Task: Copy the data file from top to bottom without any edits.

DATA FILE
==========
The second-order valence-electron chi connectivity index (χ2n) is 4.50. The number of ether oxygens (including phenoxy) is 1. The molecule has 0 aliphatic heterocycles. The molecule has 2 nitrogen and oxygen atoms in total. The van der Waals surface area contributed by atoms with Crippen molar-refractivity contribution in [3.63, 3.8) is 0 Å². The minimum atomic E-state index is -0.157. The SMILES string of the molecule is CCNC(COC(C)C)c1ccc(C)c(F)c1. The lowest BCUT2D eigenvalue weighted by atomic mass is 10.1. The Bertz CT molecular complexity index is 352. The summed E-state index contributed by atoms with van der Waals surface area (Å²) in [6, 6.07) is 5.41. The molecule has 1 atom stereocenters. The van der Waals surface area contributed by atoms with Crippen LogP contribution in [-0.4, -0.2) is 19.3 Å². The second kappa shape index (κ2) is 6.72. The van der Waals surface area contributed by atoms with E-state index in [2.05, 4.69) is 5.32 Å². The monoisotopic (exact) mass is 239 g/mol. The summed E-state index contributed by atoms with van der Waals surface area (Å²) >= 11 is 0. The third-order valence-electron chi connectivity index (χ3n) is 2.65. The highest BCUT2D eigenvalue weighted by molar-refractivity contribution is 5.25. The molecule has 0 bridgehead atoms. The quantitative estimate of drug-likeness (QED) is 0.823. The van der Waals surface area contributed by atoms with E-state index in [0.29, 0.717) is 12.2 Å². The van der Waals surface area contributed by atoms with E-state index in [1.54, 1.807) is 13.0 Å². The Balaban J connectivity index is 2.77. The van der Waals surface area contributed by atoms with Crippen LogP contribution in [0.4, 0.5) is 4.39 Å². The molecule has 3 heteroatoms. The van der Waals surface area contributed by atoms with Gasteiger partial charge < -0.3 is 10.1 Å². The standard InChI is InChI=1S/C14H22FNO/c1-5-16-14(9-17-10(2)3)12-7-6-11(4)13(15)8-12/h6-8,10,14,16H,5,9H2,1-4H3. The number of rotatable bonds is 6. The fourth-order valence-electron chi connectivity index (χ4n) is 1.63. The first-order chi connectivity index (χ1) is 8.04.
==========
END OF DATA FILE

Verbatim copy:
The second-order valence-electron chi connectivity index (χ2n) is 4.50. The number of ether oxygens (including phenoxy) is 1. The molecule has 0 aliphatic heterocycles. The molecule has 2 nitrogen and oxygen atoms in total. The van der Waals surface area contributed by atoms with Crippen molar-refractivity contribution in [3.63, 3.8) is 0 Å². The minimum atomic E-state index is -0.157. The SMILES string of the molecule is CCNC(COC(C)C)c1ccc(C)c(F)c1. The lowest BCUT2D eigenvalue weighted by atomic mass is 10.1. The Bertz CT molecular complexity index is 352. The summed E-state index contributed by atoms with van der Waals surface area (Å²) in [6, 6.07) is 5.41. The molecule has 1 atom stereocenters. The van der Waals surface area contributed by atoms with Crippen LogP contribution in [-0.4, -0.2) is 19.3 Å². The second kappa shape index (κ2) is 6.72. The van der Waals surface area contributed by atoms with E-state index in [2.05, 4.69) is 5.32 Å². The monoisotopic (exact) mass is 239 g/mol. The summed E-state index contributed by atoms with van der Waals surface area (Å²) >= 11 is 0. The third-order valence-electron chi connectivity index (χ3n) is 2.65. The highest BCUT2D eigenvalue weighted by molar-refractivity contribution is 5.25. The molecule has 0 bridgehead atoms. The quantitative estimate of drug-likeness (QED) is 0.823. The van der Waals surface area contributed by atoms with E-state index in [0.29, 0.717) is 12.2 Å². The van der Waals surface area contributed by atoms with E-state index in [1.54, 1.807) is 13.0 Å². The Balaban J connectivity index is 2.77. The van der Waals surface area contributed by atoms with Crippen LogP contribution in [0.4, 0.5) is 4.39 Å². The molecule has 3 heteroatoms. The van der Waals surface area contributed by atoms with Gasteiger partial charge < -0.3 is 10.1 Å². The standard InChI is InChI=1S/C14H22FNO/c1-5-16-14(9-17-10(2)3)12-7-6-11(4)13(15)8-12/h6-8,10,14,16H,5,9H2,1-4H3. The number of rotatable bonds is 6. The fourth-order valence-electron chi connectivity index (χ4n) is 1.63. The first-order chi connectivity index (χ1) is 8.04.